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Providing Insight
Into Climate Change
The Greenhouse Effect
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28 Articles
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How Much CO2 and the Sun Contribute to Global Warming

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A simplified climate model and extensive line-by-line radiation transfer calculations are used to investigate the contribution of greenhouse gases, mostly CO2, and solar effects to global warming over the 20th century. The simulations reproduce the direct, no-feedback equilibrium climate sensitivity (ECS) of CO2 as estimated by the IPCC within a few percent. The model gives a positive water vapour feedback of not more that 14%, which is 1/7 of the IPCC's value. The model shows that the surface temperatures increase faster than air temperatures, so warming causes more convection and evaporation and precipitation, resulting in strong negative feedbacks. The simulations show that the global warming and cloud changes can best be explained when the temperature feedback on clouds has only a minor effect but the sun induced lower cloud cover. The author estimates the climate sensitivity of 0.7 °C and a solar sensitivity of 0.17 °C for a 0.1% increase in TSI. The sun contributed 60% and GHG contributed 40% of the warming over 100 years.



Climate Models Have Been Predicting Too Much Warming

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Dr. John Christy argues that the surface energy balance is like a tug-of-war with cooling factors against the sum of three warming factors; downward atmospheric radiation, solar radiation, and our extra greenhouse gases (GHG), mostly carbon dioxide. Our emissions of GHG are about 0.34% of the total warming factors. Christy removed the effects of ENSO and volcanoes from the 38-years of satellite temperature data and found the remaining temperature trend is 0.095 °C/decade. The average troposphere temperature rise would be 1.1 °C at the time when CO2 levels double. The corresponding value of the climate models' average is 2.3 °C, so the models over-warm the atmosphere by more than a factor of 2. The models project a warming in the tropics between altitudes 9 - 12 km of 0.44 °C/decade, but the observation (weather balloons etc.) show only about 1/3 of that. The models are wrong be a factor of three! This paper is based a talk given by Dr. John Christy at the Palace of Westminster, U.K. on 8 May 2019.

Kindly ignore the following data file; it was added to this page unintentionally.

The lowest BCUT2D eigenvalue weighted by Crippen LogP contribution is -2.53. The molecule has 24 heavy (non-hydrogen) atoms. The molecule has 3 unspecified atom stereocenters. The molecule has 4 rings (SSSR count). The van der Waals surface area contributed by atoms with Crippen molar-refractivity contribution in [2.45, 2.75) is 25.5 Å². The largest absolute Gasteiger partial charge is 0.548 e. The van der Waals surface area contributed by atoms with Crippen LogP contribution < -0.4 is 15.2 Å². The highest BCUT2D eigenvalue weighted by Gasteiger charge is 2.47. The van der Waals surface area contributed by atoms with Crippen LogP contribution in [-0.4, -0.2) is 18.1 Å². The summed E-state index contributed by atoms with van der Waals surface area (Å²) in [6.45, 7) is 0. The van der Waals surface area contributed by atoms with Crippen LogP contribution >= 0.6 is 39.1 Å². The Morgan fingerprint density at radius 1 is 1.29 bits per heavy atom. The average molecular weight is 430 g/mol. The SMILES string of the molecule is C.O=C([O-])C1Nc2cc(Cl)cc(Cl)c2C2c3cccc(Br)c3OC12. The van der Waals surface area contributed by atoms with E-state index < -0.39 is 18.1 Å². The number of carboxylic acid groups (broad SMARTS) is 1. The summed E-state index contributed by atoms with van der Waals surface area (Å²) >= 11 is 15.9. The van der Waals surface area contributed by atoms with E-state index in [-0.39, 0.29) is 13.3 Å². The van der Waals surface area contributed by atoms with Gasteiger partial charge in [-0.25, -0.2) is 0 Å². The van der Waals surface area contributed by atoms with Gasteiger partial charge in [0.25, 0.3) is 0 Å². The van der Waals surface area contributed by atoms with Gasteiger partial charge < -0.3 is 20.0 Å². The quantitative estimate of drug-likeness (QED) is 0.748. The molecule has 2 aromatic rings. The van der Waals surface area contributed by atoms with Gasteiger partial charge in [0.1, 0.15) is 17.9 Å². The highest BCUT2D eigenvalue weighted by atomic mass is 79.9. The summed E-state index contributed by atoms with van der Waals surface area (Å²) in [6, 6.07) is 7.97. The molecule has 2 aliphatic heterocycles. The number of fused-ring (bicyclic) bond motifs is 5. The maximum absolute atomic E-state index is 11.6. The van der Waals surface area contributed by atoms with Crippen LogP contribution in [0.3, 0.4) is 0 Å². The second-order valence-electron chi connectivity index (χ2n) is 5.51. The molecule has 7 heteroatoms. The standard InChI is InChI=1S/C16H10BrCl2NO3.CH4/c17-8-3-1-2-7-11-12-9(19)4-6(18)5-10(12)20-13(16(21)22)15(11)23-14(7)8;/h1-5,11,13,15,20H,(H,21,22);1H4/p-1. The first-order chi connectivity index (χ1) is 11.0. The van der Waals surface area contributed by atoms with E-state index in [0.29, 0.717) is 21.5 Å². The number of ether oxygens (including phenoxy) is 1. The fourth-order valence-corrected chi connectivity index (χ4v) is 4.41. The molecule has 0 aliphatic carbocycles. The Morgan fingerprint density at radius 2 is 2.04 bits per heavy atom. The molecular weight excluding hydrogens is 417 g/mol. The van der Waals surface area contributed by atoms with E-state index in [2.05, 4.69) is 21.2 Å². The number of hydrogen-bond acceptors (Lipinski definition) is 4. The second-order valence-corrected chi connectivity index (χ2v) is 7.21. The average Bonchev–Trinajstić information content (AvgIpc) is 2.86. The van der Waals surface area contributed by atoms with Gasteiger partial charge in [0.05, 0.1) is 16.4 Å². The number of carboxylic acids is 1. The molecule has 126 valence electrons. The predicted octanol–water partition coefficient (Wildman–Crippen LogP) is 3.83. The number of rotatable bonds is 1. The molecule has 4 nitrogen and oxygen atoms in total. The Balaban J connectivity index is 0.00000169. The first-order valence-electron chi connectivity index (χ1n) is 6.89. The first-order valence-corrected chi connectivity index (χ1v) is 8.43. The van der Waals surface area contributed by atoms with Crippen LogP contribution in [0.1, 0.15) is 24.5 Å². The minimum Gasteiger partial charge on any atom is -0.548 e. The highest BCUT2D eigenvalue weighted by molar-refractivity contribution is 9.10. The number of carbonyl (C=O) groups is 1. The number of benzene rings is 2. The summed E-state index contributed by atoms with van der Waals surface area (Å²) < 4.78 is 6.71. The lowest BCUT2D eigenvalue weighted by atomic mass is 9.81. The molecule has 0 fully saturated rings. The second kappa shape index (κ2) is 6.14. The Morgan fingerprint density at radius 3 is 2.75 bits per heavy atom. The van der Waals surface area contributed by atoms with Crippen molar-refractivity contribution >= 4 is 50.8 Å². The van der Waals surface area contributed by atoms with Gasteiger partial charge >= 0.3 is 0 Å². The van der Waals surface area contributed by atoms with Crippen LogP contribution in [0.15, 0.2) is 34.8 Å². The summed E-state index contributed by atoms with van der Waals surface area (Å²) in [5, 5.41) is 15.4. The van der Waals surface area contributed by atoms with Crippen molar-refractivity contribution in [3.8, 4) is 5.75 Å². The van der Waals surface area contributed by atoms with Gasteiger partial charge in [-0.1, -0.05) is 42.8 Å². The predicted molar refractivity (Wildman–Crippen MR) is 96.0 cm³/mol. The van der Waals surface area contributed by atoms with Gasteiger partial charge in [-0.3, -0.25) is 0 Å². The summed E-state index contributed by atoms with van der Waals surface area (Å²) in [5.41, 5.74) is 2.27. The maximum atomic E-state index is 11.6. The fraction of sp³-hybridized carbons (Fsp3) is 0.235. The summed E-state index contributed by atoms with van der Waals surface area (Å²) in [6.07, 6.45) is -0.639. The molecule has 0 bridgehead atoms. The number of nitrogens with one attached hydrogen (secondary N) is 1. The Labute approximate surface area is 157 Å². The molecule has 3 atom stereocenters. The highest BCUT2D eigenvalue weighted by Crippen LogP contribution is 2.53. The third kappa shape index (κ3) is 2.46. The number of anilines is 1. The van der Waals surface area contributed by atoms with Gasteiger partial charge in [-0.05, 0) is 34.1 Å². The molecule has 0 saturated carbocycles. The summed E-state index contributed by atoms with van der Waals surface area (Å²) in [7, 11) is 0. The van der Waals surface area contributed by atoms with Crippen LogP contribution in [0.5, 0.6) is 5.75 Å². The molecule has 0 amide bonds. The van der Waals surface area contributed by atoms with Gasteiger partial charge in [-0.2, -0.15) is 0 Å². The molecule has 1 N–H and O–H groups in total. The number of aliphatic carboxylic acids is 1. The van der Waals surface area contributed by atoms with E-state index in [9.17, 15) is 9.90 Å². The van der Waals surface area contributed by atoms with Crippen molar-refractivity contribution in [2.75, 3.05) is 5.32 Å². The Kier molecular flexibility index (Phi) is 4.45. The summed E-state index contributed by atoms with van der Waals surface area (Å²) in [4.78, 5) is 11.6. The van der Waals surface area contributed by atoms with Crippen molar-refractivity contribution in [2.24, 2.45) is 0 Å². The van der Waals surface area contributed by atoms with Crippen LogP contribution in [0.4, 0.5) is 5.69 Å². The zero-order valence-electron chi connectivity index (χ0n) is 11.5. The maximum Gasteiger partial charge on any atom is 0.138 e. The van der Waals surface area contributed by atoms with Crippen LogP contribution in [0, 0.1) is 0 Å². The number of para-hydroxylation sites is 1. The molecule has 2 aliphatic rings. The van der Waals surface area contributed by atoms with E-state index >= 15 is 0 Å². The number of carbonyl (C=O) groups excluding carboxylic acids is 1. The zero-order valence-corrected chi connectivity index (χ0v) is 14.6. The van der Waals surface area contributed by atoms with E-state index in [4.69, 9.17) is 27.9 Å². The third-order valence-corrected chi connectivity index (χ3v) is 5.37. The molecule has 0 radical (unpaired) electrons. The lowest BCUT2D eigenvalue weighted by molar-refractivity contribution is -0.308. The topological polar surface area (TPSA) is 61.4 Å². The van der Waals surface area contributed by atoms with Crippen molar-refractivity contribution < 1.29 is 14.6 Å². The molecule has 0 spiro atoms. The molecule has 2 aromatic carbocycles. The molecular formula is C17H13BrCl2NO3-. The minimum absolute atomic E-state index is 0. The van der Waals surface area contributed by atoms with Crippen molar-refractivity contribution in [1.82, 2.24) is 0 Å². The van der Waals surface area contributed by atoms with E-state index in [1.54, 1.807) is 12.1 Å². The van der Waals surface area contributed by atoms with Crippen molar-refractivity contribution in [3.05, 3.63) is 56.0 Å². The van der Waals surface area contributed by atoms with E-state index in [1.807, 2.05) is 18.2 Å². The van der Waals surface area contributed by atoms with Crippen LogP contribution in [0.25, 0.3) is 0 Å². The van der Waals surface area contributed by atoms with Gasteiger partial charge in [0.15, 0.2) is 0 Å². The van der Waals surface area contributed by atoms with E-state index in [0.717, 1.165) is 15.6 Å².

Total Precipitable Water and the Greenhouse Effect

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Total precipitable water is an important climate parameter as it is a measure of the total amount of water vapour which is the most important greenhouse gas in the atmosphere. Water vapor increases with global warming and in the climate models it amplifies the direct small warming caused by anthropogenic greenhouse gas emissions. It is often incorrectly assumed that an increase in total precipitable water corresponds to a positive water vapour feedback. The greenhouse effect is very sensitive to water vapour in the upper atmosphere. This article shows that based on humidity data from a major reanalysis dataset, declining humidity in the upper atmosphere offsets the greenhouse effect of increasing humidity in the lower atmosphere. The greenhouse effect of increasing water vapour in the atmosphere may not have caused a positive water vapor feedback, contrary to climate models. This may explain why the climate models have simulated a global surface warming from 1979 to 2018 of over twice the satellite observed warming.



Do Atmosphere Temperatures Support Greenhouse Gas Warming Theory?

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This paper evaluated the atmospheric temperature trends of the UAH satellite temperature record to determine if the data supports the theory that global warming is mainly due to the increase in greenhouse gases (GHG). Four metrics of the GHG theory were compared to the data. Each of the four metrics is contrary to GHG theory. The atmospheric temperature data does not support the GHG theory, but contradicts it. The paper also investigated the temperature variability of the troposphere and the lower stratosphere and to determine whether these are associated. It shows the intrinsic properties of the thermal regime in the lower stratosphere are not associated with the thermal regime in the troposphere.



In Search Of Autonomous Regulatory Processes In The Global Atmosphere

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Dr. Arthur Rörsch prepared this working paper which re-considers the equilibrium model for the earth's greenhouse effect by studying the diural surface temperature cycle as a dynamic stabilization mechanism. The radiative, convection and evaporation effects of water is examined quantitatively using a model of the temperature variation during the diurnal cycle. The wind and water interactions responsible for evaporation and associated convection strongly limits the radiative warming effects of increasing carbon dioxide concentrations in the atmosphere. The author encourages readers to make comments at his website www.arthurrorsch.com.



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